Page examines the concept of the ‘shadow,’ how it shows up in a therapy context, and how bringing it into conscious awareness can support our work. It is a short and accessible read that I turn to again and again.
Nina Kaiser, Ph.D.
Licensed Psychologist | Founder, Practice San Francisco
39. When Things Fall Apart
by Pema Chodron
One of my favorite books, for therapists specifically and for people in general, is Pema Chodron’s When Things Fall Apart.
This book offers timeless wisdom about both the transience and function of struggle that can be applied across life circumstances. It provides a helpful perspective and reframe that therapists can share with clients who are struggling. The main lessons can also be applied to therapists’ own experiences of holding others’ distress and struggle.
Experienced School Counselor | Award-Winning Children’s Book Author
As a school counselor, I know it is often hard to build rapport with children, preteens, and teens to get them comfortable enough to start talking when initially starting a therapist-client relationship.
These quick-read chapter books focus on friendship issues that almost every child experiences. The books are geared toward upper elementary school students and middle school students, which is rare for the social, emotional education book market and is a great resource for therapists.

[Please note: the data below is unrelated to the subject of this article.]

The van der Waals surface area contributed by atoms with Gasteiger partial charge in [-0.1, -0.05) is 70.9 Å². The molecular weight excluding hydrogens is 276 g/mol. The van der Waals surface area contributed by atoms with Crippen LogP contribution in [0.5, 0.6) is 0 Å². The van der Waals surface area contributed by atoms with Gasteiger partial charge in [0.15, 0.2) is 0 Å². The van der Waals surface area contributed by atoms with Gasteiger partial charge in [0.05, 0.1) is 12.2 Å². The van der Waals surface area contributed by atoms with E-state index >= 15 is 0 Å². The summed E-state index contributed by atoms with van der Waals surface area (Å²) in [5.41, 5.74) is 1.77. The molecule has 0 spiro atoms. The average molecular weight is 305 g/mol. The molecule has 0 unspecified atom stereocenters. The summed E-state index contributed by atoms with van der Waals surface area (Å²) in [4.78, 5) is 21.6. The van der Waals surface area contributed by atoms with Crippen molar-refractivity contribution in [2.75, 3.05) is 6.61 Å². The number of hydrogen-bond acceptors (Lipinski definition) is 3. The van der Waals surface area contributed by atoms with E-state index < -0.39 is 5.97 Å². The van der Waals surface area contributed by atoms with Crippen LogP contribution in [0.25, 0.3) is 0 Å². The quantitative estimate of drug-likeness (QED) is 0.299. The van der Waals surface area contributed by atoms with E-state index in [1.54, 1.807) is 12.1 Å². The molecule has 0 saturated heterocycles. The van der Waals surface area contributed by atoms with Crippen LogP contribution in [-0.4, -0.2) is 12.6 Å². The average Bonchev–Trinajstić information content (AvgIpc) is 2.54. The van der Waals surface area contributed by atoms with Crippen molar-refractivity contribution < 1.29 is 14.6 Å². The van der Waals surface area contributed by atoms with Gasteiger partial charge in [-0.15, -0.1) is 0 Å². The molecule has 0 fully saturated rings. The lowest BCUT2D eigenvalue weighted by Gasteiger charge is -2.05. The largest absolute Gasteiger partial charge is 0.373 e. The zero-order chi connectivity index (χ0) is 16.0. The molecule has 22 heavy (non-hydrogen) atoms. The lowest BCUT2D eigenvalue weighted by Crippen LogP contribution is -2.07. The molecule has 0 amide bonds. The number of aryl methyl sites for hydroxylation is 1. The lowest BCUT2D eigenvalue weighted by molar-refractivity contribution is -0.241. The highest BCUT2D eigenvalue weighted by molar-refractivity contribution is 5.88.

The series includes He’s Not Just Teasing, Am I Weird? and I Lost my BFF.
40. He’s Not Just Teasing! A Book about the Difference Between Teasing and Bullying
by Jennifer Licate
He’s Not Just Teasing explains the differences between teasing and bullying and how to deal with both. This book also explains the importance of self-advocacy and the role of the bystander.
41. Am I Weird?: A Book About Finding Your Place When You Feel Like You Don’t Fit In
Am I Weird? Teaches children to value their uniqueness and to find friends who respect and value them for who they are.
42. I Lost My BFF: A Book about Jealousy and Rejection Within Friendships
I Lost my BFF teaches children about jealousy and rejection within friendships, and that friendships will change or end over time, but that doesn’t diminish who they are as a person or a friend. This book lets children know they aren’t alone in going through these friendship changes and encourages them to put themselves out there to find new friends.
While these friendship problems are common, if children don’t have the tools or support to deal with these issues, there can be many negative consequences, some that last a lifetime.
Often friendship issues like these bring children into therapists’ offices, and through discussing these issues, larger or underlying issues can be uncovered and dealt with appropriately between the client and therapist.
These books can give children the space to discuss friendship problems that are easier to discuss than more serious underlying issues and create the trust and a positive relationship between the therapist and client to offer support through various concerns.